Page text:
Research Article

Pyrosequencing for Mini-Barcoding of Fresh and Old Museum Specimens

  • Shadi Shokralla mail,

    Affiliation: Biodiversity Institute of Ontario, Department of Integrative Biology, University of Guelph, Guelph, Ontario, Canada

  • Xin Zhou,

    Affiliation: Biodiversity Institute of Ontario, Department of Integrative Biology, University of Guelph, Guelph, Ontario, Canada

  • Daniel H. Janzen,

    Affiliation: Department of Biology, University of Pennsylvania, Philadelphia, Pennsylvania, United States of America

  • Winnie Hallwachs,

    Affiliation: Department of Biology, University of Pennsylvania, Philadelphia, Pennsylvania, United States of America

  • Jean-François Landry,

    Affiliation: Research Centre, Agriculture and Agri-Food Canada, Ottawa, Ontario, Canada

  • Luke M. Jacobus,

    Affiliation: Department of Biology, Indiana University, Bloomington, Indiana, United States of America

  • Mehrdad Hajibabaei

    Affiliation: Biodiversity Institute of Ontario, Department of Integrative Biology, University of Guelph, Guelph, Ontario, Canada

  • Published: July 27, 2011
  • DOI: 10.1371/journal.pone.0021252
  • Featured in PLOS Collections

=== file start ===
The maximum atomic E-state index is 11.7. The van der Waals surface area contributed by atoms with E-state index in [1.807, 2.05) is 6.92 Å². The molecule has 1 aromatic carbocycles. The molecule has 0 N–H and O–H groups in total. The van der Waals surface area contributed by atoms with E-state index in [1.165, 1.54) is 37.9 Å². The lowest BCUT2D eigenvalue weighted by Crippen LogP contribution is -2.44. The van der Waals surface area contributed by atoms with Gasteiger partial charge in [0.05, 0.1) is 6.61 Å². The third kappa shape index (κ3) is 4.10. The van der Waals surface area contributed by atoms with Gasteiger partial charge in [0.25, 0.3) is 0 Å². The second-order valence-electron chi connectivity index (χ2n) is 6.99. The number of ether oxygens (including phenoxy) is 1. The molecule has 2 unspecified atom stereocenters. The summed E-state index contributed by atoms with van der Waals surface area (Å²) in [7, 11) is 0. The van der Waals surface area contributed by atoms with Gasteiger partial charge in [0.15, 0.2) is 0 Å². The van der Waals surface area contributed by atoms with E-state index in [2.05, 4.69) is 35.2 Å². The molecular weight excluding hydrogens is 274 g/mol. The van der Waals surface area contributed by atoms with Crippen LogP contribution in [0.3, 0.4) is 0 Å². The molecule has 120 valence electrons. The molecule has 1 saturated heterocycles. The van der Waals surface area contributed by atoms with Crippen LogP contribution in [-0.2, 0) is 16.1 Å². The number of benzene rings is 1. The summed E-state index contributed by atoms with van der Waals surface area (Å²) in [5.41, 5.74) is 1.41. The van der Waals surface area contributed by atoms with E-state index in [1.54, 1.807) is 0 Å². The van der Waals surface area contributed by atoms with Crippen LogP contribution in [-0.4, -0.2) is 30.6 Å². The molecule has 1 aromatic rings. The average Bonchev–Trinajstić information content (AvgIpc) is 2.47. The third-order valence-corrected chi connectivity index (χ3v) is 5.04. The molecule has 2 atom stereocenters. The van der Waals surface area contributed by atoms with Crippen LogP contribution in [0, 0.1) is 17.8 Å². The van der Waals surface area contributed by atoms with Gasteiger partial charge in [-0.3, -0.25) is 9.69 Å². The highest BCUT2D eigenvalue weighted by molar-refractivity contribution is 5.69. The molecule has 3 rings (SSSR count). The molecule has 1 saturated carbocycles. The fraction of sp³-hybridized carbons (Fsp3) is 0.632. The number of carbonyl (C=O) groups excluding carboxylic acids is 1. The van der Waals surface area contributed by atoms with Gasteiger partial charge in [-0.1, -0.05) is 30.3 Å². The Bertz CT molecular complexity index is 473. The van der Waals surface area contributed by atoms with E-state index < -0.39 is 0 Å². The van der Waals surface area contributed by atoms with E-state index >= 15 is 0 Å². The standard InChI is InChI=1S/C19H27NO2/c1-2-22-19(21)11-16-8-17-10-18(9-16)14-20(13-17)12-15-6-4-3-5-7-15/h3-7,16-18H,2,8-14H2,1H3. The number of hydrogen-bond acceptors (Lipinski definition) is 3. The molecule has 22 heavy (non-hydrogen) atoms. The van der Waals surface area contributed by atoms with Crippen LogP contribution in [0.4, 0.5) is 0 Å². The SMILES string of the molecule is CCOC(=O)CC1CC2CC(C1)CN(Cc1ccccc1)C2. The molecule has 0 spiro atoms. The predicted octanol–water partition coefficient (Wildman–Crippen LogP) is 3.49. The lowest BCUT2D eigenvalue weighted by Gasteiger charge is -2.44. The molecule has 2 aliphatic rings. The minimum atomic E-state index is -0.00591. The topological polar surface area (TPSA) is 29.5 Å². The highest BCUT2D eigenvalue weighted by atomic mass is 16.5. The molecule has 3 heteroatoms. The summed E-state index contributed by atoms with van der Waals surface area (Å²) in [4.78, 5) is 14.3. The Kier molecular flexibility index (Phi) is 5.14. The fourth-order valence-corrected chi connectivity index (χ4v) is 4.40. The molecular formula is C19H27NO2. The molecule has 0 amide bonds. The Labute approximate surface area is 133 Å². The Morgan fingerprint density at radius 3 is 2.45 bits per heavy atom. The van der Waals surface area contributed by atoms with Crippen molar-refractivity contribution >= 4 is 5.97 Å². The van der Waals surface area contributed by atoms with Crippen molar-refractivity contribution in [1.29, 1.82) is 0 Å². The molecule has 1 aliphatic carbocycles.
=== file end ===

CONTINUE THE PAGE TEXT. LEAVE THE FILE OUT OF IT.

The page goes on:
DNA barcoding is an effective approach for species identification and for discovery of new and/or cryptic species. Sanger sequencing technology is the method of choice for obtaining standard 650 bp cytochrome c oxidase subunit I (COI) barcodes. However, DNA degradation/fragmentation makes it difficult to obtain a full-length barcode from old specimens. Mini-barcodes of 130 bp from the standard barcode region have been shown to be effective for accurate identification in many animal groups and may be readily obtained from museum samples. Here we demonstrate the application of an alternative sequencing technology, the four-enzymes single-specimen pyrosequencing, in rapid, cost-effective mini-barcode analysis. We were able to generate sequences of up to 100 bp from mini-barcode fragments of COI in 135 fresh and 50 old Lepidoptera specimens (ranging from 53–97 year-old). The sequences obtained using pyrosequencing were of high quality and we were able to robustly match all the tested pyro-sequenced samples to their respective Sanger-sequenced standard barcode sequences, where available. Simplicity of the protocol and instrumentation coupled with higher speed and lower cost per sequence than Sanger sequencing makes this approach potentially useful in efforts to link standard barcode sequences from unidentified specimens to known museum specimens with only short DNA fragments.